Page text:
office politics

In October 2008, Mr. Calvin Sun wrote an article entitled 10 Ways to Survive Office Politics, that I still refer to today in my presentation Performance Maximizing Leadership. Part 1 of this article was distributed last month and we received a lot of great feedback. We hope you’ll find Part 2 of equal value!

One of the foundational beliefs of the presentation is that performance-maximizing leaders must become adept at office politics to be effective in the workplace. In his article, Sun says, “Office politics will never go away. It’s a fact of company life. However, destructive office politics can demoralize an organization, hamper productivity, and increase turnover.”

Office politics will always be in play and rest assured, politics can be messy on the best of days. Let’s get into some strategies for dealing with the mess:

#6: Be a straight arrow
Sun says, “The best way to keep out of trouble politically is to be seen as someone who doesn’t play office politics,” even though you do. As a salesperson, I learned that people don’t like to be sold; though most people like to buy. In other words, people want to feel like their buying decisions are completely theirs. It’s the same with politics. Alert people to challenges and concerns and let them benefit from what you know, but avoid being seen as a politician.

Above all else, make sure you do what you say you’re going to do, do your job with excellence and admit your mistakes. You may even find others bringing you information that will benefit you and your efforts.

#7: Address “politics” issues openly when appropriate
People often have a natural anxiety about politics. As a leader, you have the ability to make them comfortable, and doing so is fairly simple. Remind them that politics exist in any situation that includes people. In those situations it’s usually people trying to get things done and assert some sense of control. The best way to work the system is to remain open to receiving information and recognizing that there are always ‘back stories’ in play.

Answer questions when you can but remember to keep confidential information confidential. Always try to determine if people have a real need to know some of the things you know. If they don’t, keep your mouth shut.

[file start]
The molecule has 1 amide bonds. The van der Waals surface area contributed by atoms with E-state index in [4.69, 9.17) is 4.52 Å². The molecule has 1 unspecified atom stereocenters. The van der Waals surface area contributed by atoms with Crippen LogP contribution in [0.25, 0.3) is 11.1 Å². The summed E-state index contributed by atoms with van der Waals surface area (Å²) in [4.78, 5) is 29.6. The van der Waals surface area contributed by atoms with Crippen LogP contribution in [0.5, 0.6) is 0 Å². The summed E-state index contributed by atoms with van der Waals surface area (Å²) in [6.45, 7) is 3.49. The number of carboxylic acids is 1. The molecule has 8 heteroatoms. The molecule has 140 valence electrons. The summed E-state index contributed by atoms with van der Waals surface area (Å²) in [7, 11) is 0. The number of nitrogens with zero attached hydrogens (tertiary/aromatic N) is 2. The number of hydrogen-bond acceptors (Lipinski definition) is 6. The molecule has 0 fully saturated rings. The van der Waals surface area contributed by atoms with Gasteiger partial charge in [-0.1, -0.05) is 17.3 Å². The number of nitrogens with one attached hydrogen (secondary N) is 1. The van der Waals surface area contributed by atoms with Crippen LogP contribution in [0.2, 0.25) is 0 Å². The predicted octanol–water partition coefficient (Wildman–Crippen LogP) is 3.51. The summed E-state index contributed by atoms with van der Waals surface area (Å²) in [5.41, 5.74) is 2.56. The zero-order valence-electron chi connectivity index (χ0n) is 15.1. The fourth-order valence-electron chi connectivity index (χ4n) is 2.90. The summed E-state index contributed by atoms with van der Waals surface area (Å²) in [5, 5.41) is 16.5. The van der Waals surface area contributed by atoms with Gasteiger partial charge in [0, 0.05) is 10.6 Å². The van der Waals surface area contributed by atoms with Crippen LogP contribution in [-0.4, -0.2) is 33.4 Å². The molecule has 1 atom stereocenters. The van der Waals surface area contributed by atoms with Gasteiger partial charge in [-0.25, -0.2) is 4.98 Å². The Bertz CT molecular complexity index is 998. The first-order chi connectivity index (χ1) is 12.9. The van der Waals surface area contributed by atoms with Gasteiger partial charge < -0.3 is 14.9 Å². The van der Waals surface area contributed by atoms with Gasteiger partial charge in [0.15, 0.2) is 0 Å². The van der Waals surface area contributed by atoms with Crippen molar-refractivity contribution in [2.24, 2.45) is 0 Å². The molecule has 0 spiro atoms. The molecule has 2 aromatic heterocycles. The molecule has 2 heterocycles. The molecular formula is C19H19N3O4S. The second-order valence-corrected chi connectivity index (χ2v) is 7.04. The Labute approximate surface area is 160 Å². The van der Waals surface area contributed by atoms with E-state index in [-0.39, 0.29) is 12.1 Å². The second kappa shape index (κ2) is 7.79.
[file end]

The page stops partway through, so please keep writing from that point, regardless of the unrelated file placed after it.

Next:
#8: Document things
Sun says, “Nothing saves a job or career more than having a written record. If you believe a matter will come back to haunt you, make sure you keep a record of the matter, either via email or document.”

There are all kinds of ways to pull this off, but for me (old guy) there is nothing better than a daily journal. Take just 15 minutes at the end of the day and record what happened. Save the journals; I have one dating back 20 years. I’ll probably never need to look back that far but you never know. Often, I’ll review back five years just to celebrate how far I’ve come.

#9: Set incentives to foster teamwork
Sun states, “If you’re a manager or senior executive, take a close look at your incentives. Are you unwittingly setting up your staff to work against each other?” Every organization wants collaboration, but every team member wants to know, “What’s in it for me?”

Tell them! Call out exceptional teamwork so others will get a clue. Reward team members based on how much they achieve. Don’t forget to reward them for how much they help others achieve.

#10: Set an example for your staff
And finally, Sun stated, “People in an organization look to leadership to see how to act. Do you want your staff to refrain from negative politics? Do you want to see collaboration and teamwork instead of petty rivalries, jealousy, and back-stabbing? Act the way you want your staff to act, and they will follow you.”

People truly want someone to follow. If you want your team to be comfortable with office politics, then you must be comfortable with them. Your question might be, “How do I get comfortable with office politics?”  The more you do it, the easier it gets. Just get out there and start relating to people!

These tips, and others are presented in Performance Maximizing Leadership, a presentation that assists organizations in training greatness-manifesting, transformational leaders.

For information on this and other ENPM, Inc. and Art Jackson presentations and resources, Visit

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Art Jackson, Professional Speaker, Executive Coach

Art Jackson

Art Jackson is a professional speaker and executive coach. He is a recognized expert in the areas of leadership, performance improvement and interpersonal skills.

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